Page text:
Z: So yeah. Yeah, no, this is very interesting. So you've product mark. One of the things the committee is trying to do now is to try to get Chinese American, Asian curric Asian-American history to be pop as part of American history, because I think it is important for all of us to learn how.
Many of our ethnic communities have come. And despite the challenges and discrimination have come to contribute and make this a better place for all of us, that that history needs to be told so that, because there's so many lessons we can learn from there, I'll give you an another example.
After the Chinese exclusionary act, the Chinese were purposefully forbid from not only having any production. More importantly, then we, they were forbid to become entrepreneurs. Now, some people say, why is there so many Chinese entrepreneurs in the Silicon valley? There's been a long tradition of entrepreneurship in America for Chinese Americans, because for the longest time they could not do any profession.
They cannot be doctors. They can not be lawyers. They could be engineers, all of these professions that we assume, to see a lot of Asian faces, they cannot do. So what do they do? They became entrepreneurs. They were owners of restaurants. They were owners of laundry bats. But even then. Local governments like San Francisco pass laws, where they required licenses specifically targeting the Chinese.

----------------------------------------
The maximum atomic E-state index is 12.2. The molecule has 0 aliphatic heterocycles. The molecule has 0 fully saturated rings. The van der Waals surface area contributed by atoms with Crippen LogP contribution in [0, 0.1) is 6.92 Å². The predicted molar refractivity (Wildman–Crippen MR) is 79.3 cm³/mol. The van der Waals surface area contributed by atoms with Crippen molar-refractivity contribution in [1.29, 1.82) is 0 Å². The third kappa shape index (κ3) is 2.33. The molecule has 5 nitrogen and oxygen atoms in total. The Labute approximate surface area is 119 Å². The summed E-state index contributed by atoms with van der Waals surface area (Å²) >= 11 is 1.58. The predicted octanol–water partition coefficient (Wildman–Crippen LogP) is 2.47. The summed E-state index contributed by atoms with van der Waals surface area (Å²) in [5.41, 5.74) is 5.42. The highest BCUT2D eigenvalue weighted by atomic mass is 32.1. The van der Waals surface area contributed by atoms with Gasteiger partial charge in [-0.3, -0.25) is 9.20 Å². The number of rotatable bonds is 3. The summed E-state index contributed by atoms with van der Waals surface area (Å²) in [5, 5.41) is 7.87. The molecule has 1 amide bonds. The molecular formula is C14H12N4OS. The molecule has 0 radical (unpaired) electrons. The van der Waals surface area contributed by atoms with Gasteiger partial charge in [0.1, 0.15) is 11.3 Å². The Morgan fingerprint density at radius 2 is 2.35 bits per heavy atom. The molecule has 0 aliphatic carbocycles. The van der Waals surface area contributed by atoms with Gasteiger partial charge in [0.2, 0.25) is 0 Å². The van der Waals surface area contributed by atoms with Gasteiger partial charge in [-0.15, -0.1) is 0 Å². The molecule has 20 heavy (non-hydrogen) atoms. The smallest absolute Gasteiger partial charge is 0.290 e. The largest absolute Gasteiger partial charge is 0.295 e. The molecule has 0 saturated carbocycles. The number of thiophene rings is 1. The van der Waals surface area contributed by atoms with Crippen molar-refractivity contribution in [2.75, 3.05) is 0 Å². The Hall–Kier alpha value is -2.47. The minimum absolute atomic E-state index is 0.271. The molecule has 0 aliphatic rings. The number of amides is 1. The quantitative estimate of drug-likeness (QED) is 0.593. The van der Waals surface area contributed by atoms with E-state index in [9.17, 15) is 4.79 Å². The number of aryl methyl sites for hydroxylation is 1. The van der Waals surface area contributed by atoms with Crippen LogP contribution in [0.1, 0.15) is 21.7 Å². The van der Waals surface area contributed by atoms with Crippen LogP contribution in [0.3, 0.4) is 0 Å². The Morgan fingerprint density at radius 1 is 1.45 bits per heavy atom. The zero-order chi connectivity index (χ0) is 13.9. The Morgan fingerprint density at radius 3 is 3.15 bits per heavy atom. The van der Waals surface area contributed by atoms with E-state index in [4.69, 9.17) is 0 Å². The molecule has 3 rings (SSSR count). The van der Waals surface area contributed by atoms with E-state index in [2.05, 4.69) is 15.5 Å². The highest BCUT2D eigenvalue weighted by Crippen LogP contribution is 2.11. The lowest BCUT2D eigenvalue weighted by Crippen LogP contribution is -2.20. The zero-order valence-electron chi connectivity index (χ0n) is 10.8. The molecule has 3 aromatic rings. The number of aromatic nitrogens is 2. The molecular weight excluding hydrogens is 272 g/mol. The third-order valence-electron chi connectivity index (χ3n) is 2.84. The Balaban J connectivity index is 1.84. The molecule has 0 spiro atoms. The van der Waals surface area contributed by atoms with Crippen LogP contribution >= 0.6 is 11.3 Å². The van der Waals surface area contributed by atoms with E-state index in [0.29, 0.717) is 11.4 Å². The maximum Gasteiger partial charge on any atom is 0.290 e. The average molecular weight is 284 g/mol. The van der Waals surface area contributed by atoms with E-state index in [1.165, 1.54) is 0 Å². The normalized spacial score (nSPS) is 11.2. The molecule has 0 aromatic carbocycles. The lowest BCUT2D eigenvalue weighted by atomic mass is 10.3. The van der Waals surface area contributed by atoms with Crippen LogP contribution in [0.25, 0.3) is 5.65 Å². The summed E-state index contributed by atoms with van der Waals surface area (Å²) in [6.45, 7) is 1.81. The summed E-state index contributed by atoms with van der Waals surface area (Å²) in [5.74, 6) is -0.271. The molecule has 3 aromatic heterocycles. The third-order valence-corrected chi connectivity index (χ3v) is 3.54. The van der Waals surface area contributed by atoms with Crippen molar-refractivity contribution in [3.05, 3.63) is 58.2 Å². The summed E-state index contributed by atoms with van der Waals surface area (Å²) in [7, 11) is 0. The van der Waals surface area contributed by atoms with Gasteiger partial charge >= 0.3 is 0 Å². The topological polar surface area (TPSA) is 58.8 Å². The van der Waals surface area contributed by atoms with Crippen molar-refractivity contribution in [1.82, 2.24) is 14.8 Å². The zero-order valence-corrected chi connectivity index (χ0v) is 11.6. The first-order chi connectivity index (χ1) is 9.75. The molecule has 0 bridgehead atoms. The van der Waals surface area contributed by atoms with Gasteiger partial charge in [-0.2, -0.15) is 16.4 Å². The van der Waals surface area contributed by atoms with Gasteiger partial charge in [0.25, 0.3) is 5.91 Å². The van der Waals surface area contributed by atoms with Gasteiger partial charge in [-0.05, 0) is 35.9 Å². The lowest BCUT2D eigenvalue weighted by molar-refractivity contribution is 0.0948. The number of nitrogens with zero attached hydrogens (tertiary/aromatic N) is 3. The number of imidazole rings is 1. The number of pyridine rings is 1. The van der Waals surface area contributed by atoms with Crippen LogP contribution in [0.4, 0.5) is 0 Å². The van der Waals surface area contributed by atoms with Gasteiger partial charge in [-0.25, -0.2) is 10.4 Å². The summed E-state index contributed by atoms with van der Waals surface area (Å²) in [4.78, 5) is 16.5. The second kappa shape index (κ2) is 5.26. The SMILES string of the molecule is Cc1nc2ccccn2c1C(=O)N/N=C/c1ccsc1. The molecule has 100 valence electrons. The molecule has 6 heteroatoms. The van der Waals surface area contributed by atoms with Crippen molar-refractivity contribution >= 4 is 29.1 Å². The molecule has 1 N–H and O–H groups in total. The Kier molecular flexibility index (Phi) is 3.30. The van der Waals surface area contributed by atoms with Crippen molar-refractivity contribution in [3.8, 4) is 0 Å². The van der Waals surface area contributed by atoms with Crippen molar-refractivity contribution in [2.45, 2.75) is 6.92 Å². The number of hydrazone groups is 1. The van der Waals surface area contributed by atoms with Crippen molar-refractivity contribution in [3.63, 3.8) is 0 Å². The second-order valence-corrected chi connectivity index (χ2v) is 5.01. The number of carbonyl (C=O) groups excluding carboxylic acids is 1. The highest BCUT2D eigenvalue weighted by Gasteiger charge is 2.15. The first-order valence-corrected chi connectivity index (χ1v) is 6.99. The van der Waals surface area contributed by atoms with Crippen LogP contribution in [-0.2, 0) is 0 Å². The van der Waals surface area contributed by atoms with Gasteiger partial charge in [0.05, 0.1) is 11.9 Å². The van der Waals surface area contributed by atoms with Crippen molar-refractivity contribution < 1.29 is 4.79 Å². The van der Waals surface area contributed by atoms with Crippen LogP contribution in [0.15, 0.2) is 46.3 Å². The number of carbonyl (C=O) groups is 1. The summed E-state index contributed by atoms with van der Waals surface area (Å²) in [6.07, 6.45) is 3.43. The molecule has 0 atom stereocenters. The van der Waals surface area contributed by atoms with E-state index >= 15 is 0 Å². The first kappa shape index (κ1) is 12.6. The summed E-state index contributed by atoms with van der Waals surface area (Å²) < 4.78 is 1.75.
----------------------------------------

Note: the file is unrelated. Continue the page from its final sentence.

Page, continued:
So they say, okay, a particular professions such as laundry bats require licenses, but then they wouldn't give out any license to the Chinese. So what the Chinese did was actually the banded together and they filed about five to 6,000 loss. Several of them went to the Supreme court. I'll give you a couple of actually has monumental effects for this entire country.
One is, uh, one came Ark versus the United States which basically stipulated that if you are a boy in the United States, you could be a naturalize. You could be an automatic citizen because what happened was the Chinese exclusionary act basically said, even if you're born here, if you're Chinese, 'cause one thing arc.
Now, anybody who comes boy in the United States is automatically you would assist us. So that was very important. There was another lawsuit that basically said, and referencing what I just told you about the laundry mat in San Francisco. The Supreme court basically decided that if a law on the surface seems to be constitutional, but in practice is used to discriminate one group or another.
It is unconstitutional. So in the 1950s in the board versus in brown vs board of education, they specifically referenced this case to say, you know what, separate but equal may sound equally. In theory, but in practice, it's discriminatory and therefore unconstitutional. So in some ways to Chinese have actually contributed quite significantly to the civil rights movement in the United States because of that period of 62 years of it narrate activities in this.
MPD: It's such an odd thing. I wish people, I wish the history was taught. It feels like the patterns are so parallel. Malcolm Gladwell's book, outliers talks about how Jews weren't allowed to get certain jobs. And as a result, they started their own firms and it became a pathway for success. And I think that is an entrepreneurial story in America, right?